(On a more personal, religious p.s.: While I'm a fan of talking about facilitating family-friendly policy, sometimes I worry that the discussion will miss the family part, the second part of Elder Cook's invitation. I'm reminded of the Proclamation to the World on the Family, which invites "responsible citizens and officers of government everywhere to promote those measures designed to maintain and strengthen the family as the fundamental unit of society." The niggling fear I do have lingering in the background is that some will process work/family policy as existing primarily to facilitate adult lives and dreams and goals, rather than to support the doctrine of the family, which still keeps the bearing and rearing of children at the pinnacle of personal responsibility and, for lack of a better word, "success" (for those who have this opportunity, of course). This is some of what I mean by seeing work not as an end, but as a means to an end.)


  1. A fine line to walk (for men or women) is remaining ambitious and dedicated to a career or corporate employer (dedicated workers benefit any economy) while still keeping the main focus on family. This is especially difficult in a culture where the family is being devalued on a daily basis.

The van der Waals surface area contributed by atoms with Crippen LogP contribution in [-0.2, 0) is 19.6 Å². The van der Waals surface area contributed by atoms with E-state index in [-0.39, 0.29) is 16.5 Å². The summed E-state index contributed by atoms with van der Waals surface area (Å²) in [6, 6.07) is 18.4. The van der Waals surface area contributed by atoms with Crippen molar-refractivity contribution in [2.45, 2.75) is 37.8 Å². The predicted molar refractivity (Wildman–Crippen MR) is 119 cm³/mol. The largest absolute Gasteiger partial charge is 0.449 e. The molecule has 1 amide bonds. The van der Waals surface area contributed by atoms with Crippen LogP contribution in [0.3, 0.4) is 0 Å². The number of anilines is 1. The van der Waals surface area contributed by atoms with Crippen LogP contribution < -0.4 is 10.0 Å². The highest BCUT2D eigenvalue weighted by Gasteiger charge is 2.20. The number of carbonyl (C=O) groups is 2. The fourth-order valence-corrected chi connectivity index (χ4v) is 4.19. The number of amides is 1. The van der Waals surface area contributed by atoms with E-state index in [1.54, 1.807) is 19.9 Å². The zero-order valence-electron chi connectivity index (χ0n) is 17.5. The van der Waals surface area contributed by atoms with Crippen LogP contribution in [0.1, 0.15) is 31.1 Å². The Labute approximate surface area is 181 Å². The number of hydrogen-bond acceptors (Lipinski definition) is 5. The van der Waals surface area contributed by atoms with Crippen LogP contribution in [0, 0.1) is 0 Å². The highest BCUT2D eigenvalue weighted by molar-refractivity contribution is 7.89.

Work should be a means to an end, but with the family getting short shrift these days, I'm concerned about what the trend in "ends" is. For many, I think the "end" they are seeking is personal and/or material rather than familial. And you're right. That IS a worry.

  2. Sue, thanks for your comments. Any thoughts on how we help stem the tide? How do we support families while also making it possible for people to work more easily where needed?

    I think part of it is to do our part to try to talk less about men vs. women and more about policies that are about families and systems and people. Because, in reality, the needs for flexibility aren't only about married people with kids. One of the things that Chrysula brought to the forefront for me was how elder care is another huge issue driving the need for more family-friendly policy.

    Another person recently pointed out that people with their own health issues (something also often tied to a population that is living longer) often struggle when they need to step back from work to get treatments and heal.

    And something that was discussed by the other presenter at our conference (Jeff Hill) was how flexible, "family-friendly" policies tend to put those who don't currently need them at ease. It helps the culture in general to know that there is mercy, that there are options, that the company cares about more than just "the almighty dollar at all costs."